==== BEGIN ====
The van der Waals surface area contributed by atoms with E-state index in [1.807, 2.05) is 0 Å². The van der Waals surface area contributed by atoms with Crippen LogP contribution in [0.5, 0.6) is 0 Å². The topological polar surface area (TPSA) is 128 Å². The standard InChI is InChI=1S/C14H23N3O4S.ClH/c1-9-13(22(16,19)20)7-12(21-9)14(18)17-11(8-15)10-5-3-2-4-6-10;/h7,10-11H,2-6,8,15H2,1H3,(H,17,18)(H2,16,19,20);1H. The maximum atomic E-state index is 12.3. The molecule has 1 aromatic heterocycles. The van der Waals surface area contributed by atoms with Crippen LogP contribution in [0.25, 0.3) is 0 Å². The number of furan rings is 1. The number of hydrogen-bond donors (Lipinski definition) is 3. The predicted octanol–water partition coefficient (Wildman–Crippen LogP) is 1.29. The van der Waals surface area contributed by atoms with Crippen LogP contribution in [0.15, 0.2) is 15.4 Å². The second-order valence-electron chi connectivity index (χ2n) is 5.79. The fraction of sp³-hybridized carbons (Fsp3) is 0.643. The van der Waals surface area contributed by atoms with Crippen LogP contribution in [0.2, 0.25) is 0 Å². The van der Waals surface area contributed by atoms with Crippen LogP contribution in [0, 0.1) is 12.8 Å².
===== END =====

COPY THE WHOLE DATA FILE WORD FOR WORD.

The van der Waals surface area contributed by atoms with E-state index in [1.807, 2.05) is 0 Å². The van der Waals surface area contributed by atoms with Crippen LogP contribution in [0.5, 0.6) is 0 Å². The topological polar surface area (TPSA) is 128 Å². The standard InChI is InChI=1S/C14H23N3O4S.ClH/c1-9-13(22(16,19)20)7-12(21-9)14(18)17-11(8-15)10-5-3-2-4-6-10;/h7,10-11H,2-6,8,15H2,1H3,(H,17,18)(H2,16,19,20);1H. The maximum atomic E-state index is 12.3. The molecule has 1 aromatic heterocycles. The van der Waals surface area contributed by atoms with Crippen LogP contribution in [0.25, 0.3) is 0 Å². The number of furan rings is 1. The number of hydrogen-bond donors (Lipinski definition) is 3. The predicted octanol–water partition coefficient (Wildman–Crippen LogP) is 1.29. The van der Waals surface area contributed by atoms with Crippen LogP contribution in [0.15, 0.2) is 15.4 Å². The second-order valence-electron chi connectivity index (χ2n) is 5.79. The fraction of sp³-hybridized carbons (Fsp3) is 0.643. The van der Waals surface area contributed by atoms with Crippen LogP contribution in [0.2, 0.25) is 0 Å². The van der Waals surface area contributed by atoms with Crippen LogP contribution in [0, 0.1) is 12.8 Å².